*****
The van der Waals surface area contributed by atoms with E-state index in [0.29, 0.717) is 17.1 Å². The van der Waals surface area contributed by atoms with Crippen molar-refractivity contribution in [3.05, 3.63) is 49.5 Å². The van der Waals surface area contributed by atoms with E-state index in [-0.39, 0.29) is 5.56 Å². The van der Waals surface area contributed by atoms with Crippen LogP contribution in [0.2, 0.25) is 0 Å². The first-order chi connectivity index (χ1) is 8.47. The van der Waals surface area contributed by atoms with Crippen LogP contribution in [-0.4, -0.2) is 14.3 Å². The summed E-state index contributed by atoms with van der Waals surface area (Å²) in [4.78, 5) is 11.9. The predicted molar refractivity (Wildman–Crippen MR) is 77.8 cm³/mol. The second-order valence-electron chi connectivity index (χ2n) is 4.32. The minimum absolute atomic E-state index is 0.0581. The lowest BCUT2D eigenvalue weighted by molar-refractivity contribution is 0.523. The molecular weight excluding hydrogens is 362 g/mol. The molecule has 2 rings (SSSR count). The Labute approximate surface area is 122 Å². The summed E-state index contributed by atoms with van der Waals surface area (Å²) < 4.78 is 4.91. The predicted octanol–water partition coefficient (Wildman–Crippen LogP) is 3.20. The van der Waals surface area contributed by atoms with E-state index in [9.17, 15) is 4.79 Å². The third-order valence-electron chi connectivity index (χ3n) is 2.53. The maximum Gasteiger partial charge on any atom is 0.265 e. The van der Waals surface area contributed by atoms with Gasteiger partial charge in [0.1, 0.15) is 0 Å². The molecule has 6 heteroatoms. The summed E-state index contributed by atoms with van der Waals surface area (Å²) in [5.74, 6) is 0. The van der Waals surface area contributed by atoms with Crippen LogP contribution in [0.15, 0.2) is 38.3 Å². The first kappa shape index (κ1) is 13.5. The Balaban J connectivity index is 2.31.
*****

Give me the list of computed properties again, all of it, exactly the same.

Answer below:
The van der Waals surface area contributed by atoms with E-state index in [0.29, 0.717) is 17.1 Å². The van der Waals surface area contributed by atoms with Crippen molar-refractivity contribution in [3.05, 3.63) is 49.5 Å². The van der Waals surface area contributed by atoms with E-state index in [-0.39, 0.29) is 5.56 Å². The van der Waals surface area contributed by atoms with Crippen LogP contribution in [0.2, 0.25) is 0 Å². The first-order chi connectivity index (χ1) is 8.47. The van der Waals surface area contributed by atoms with Crippen LogP contribution in [-0.4, -0.2) is 14.3 Å². The summed E-state index contributed by atoms with van der Waals surface area (Å²) in [4.78, 5) is 11.9. The predicted molar refractivity (Wildman–Crippen MR) is 77.8 cm³/mol. The second-order valence-electron chi connectivity index (χ2n) is 4.32. The minimum absolute atomic E-state index is 0.0581. The lowest BCUT2D eigenvalue weighted by molar-refractivity contribution is 0.523. The molecular weight excluding hydrogens is 362 g/mol. The molecule has 2 rings (SSSR count). The Labute approximate surface area is 122 Å². The summed E-state index contributed by atoms with van der Waals surface area (Å²) < 4.78 is 4.91. The predicted octanol–water partition coefficient (Wildman–Crippen LogP) is 3.20. The van der Waals surface area contributed by atoms with E-state index in [9.17, 15) is 4.79 Å². The third-order valence-electron chi connectivity index (χ3n) is 2.53. The maximum Gasteiger partial charge on any atom is 0.265 e. The van der Waals surface area contributed by atoms with Gasteiger partial charge in [0.1, 0.15) is 0 Å². The molecule has 6 heteroatoms. The summed E-state index contributed by atoms with van der Waals surface area (Å²) in [5.74, 6) is 0. The van der Waals surface area contributed by atoms with Crippen LogP contribution in [0.15, 0.2) is 38.3 Å². The first kappa shape index (κ1) is 13.5. The Balaban J connectivity index is 2.31.